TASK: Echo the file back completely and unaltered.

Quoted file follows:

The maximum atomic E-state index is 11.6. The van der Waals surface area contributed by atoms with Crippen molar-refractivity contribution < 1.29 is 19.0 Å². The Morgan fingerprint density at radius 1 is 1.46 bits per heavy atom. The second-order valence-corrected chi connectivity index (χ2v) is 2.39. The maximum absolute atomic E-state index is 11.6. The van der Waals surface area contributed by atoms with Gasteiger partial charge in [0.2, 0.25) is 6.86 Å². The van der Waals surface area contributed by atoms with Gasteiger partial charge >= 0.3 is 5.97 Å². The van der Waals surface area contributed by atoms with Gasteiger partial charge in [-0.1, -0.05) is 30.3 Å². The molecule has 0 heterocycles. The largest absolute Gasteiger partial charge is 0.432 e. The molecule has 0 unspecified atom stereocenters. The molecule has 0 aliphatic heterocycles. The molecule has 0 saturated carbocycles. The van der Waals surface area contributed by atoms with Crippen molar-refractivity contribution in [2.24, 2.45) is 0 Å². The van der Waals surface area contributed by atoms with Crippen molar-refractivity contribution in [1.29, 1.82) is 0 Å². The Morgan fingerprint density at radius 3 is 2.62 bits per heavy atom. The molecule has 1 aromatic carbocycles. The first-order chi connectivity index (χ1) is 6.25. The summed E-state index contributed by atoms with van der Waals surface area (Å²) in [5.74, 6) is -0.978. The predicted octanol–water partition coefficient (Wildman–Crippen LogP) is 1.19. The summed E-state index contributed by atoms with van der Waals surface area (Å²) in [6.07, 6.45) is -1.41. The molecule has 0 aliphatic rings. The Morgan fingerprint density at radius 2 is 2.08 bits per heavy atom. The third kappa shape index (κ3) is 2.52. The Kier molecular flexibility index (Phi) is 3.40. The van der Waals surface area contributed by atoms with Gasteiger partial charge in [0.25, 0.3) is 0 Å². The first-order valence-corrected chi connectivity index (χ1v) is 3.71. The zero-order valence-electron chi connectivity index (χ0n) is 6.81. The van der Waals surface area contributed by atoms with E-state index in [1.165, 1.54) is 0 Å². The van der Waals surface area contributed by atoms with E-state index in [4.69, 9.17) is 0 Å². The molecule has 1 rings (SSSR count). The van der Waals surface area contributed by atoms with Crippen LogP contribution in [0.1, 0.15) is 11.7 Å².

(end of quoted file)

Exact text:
The maximum atomic E-state index is 11.6. The van der Waals surface area contributed by atoms with Crippen molar-refractivity contribution < 1.29 is 19.0 Å². The Morgan fingerprint density at radius 1 is 1.46 bits per heavy atom. The second-order valence-corrected chi connectivity index (χ2v) is 2.39. The maximum absolute atomic E-state index is 11.6. The van der Waals surface area contributed by atoms with Gasteiger partial charge in [0.2, 0.25) is 6.86 Å². The van der Waals surface area contributed by atoms with Gasteiger partial charge >= 0.3 is 5.97 Å². The van der Waals surface area contributed by atoms with Gasteiger partial charge in [-0.1, -0.05) is 30.3 Å². The molecule has 0 heterocycles. The largest absolute Gasteiger partial charge is 0.432 e. The molecule has 0 unspecified atom stereocenters. The molecule has 0 aliphatic heterocycles. The molecule has 0 saturated carbocycles. The van der Waals surface area contributed by atoms with Crippen molar-refractivity contribution in [2.24, 2.45) is 0 Å². The van der Waals surface area contributed by atoms with Crippen molar-refractivity contribution in [1.29, 1.82) is 0 Å². The Morgan fingerprint density at radius 3 is 2.62 bits per heavy atom. The molecule has 1 aromatic carbocycles. The first-order chi connectivity index (χ1) is 6.25. The summed E-state index contributed by atoms with van der Waals surface area (Å²) in [5.74, 6) is -0.978. The predicted octanol–water partition coefficient (Wildman–Crippen LogP) is 1.19. The summed E-state index contributed by atoms with van der Waals surface area (Å²) in [6.07, 6.45) is -1.41. The molecule has 0 aliphatic rings. The Morgan fingerprint density at radius 2 is 2.08 bits per heavy atom. The third kappa shape index (κ3) is 2.52. The Kier molecular flexibility index (Phi) is 3.40. The van der Waals surface area contributed by atoms with Gasteiger partial charge in [0.25, 0.3) is 0 Å². The first-order valence-corrected chi connectivity index (χ1v) is 3.71. The zero-order valence-electron chi connectivity index (χ0n) is 6.81. The van der Waals surface area contributed by atoms with E-state index in [1.165, 1.54) is 0 Å². The van der Waals surface area contributed by atoms with E-state index in [4.69, 9.17) is 0 Å². The molecule has 1 rings (SSSR count). The van der Waals surface area contributed by atoms with Crippen LogP contribution in [0.1, 0.15) is 11.7 Å².